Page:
In Brownsville, Two Colleges Split and a Community Suffers
The separation of UT-Brownsville and Texas Southmost College leads to hundreds of layoffs.
By Beth Cortez-Neavel, The Texas Observer
Karen Fuss-Sommer came to Brownsville in the 1980s for a nursing job. Over the years she made friends in the community, raised two daughters as a single parent and helped build the University of Texas at Brownsville’s nursing program. Eventually she was granted tenure, and if everything had gone as planned, she says, she could have retired in 2017.
But the end to Fuss-Sommer‘s and many others’ tenures at UT-Brownsville wasn’t quick and unexpected. Fuss-Sommer, now 50, is one of the hundreds of many faculty members at UT-Brownsville and Texas Southmost College losing their jobs as the schools spit up after a 20-year partnership. Their once-groundbreaking alliance, the only one of its kind in the nation between a community college and a state-funded university, is slated to end August 31, 2015.
For Fuss-Sommer, the loss of her job after two decades is hard to comprehend. “I’m a dedicated employee, have been a dedicated faculty member of our institution from the day I stepped on that campus, and this is how it ends for me,” she says.
At the same time, the state is creating a new super-school for the Rio Grande Valley, combining UT-Brownsville with UT-Pan American in nearby Edinburg. With a new medical school and far more state funding, the new university is ushering in an exciting time for higher education in the Valley—unless you’re one of the hundreds laid off.
Texas Southmost College, a junior college founded in 1926, struck up its partnership with the UT System in 1991. The Mexican American Legal Defense and Education Fund, or MALDEF, had sued the state, arguing that Texas wasn’t spending enough on higher education in South Texas and was discriminating against minority students. The lawsuit was unsuccessful, but the 72nd Legislature responded to the pressure by forming UT-Brownsville in conjunction with TSC.
The partnership allowed UT-Brownsville to use TSC’s buildings, while the UT System paid rent. The partnership combined the community college’s local tax revenue with state funding—more money than either school could raise on its own. TSC’s locally elected trustees could still give input, but all the faculty and staff went on the UT System’s payroll.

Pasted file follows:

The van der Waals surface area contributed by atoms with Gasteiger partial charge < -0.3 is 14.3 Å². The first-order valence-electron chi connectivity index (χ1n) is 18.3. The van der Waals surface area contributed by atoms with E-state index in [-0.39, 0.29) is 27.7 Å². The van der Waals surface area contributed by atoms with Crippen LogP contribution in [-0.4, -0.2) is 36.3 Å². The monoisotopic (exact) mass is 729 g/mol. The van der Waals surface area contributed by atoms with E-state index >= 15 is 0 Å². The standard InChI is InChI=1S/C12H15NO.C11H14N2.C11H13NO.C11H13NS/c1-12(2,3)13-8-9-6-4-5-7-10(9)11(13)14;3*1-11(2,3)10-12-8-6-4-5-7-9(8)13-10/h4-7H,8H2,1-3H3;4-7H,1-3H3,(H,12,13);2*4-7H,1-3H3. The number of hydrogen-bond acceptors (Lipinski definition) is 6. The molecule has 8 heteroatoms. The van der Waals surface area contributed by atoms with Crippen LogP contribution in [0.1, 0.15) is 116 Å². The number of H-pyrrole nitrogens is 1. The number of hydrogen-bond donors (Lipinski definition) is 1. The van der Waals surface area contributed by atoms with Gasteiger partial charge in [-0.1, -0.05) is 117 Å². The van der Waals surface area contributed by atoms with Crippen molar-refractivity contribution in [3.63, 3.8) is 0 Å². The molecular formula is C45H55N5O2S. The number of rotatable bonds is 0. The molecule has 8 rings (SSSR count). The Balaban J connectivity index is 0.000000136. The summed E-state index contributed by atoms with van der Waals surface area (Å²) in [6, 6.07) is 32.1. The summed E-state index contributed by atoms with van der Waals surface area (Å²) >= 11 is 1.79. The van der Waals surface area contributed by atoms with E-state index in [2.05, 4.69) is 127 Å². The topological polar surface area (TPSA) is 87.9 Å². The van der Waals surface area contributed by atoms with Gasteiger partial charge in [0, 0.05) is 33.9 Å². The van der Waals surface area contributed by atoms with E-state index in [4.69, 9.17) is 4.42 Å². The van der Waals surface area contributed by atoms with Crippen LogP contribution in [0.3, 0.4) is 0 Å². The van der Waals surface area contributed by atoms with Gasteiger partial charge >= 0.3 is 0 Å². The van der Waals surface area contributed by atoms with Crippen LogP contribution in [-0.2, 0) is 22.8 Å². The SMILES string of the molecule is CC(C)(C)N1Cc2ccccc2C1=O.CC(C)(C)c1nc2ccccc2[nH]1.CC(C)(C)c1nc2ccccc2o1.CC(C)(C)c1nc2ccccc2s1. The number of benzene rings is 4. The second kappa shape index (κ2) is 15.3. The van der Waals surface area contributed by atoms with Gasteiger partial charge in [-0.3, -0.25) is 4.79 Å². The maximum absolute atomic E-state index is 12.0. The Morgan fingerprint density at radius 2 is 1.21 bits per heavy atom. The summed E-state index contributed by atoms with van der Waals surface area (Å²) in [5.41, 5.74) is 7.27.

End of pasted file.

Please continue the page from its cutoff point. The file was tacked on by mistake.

Students in the Valley, where 35 percent of the population lives below the poverty line, got a university education for the lowest tuition in the UT System and still enjoyed open enrollment for any student with a high school diploma or a GED, which is normally only available through community colleges in Texas.
“The Valley needed that,” UT-Brownsville President Juliet Garcia says today. “We saw students expand their own horizons.”
This marriage of a community college and a state-funded university was the only one of its kind in the nation. The way their relationship has unraveled, it’s no wonder why.
Trouble surfaced in 2009, when UT-Brownsville and TSC asked the Legislature for $10 million to help UT-Brownsville make its rent payments to TSC. The Legislature kicked the problem back, asking the UT System and the TSC Board of Trustees to figure out how to pay for the rent. But the rent money was just the latest in a series of clashes between the two institutions. In November 2010, the UT Regents voted to dissolve the partnership, saying the alliance had become “untenable.” UT-Brownsville President Garcia says that the joint governance of two schools under one roof contributed to the strain.
The once-groundbreaking partnership is slated to end August 31, 2015, the date when both schools could earn separate accreditation through the Southern Association of Colleges and Schools.
Garcia announced the divorce at a campus meeting in November 2011. She says the break-up felt like a split in the community, with residents choosing sides. But she says the split is a “natural progression” for higher education in the Valley.
Joe Molina, editor of The Collegian, the campus newspaper, says the whole community was upset. He says students wondered whether they had enough credits to stay at UT-Brownsville, or would be forced to enroll at TSC. Faculty and staff began speculating about what the split would mean for their jobs. Some began looking for work elsewhere.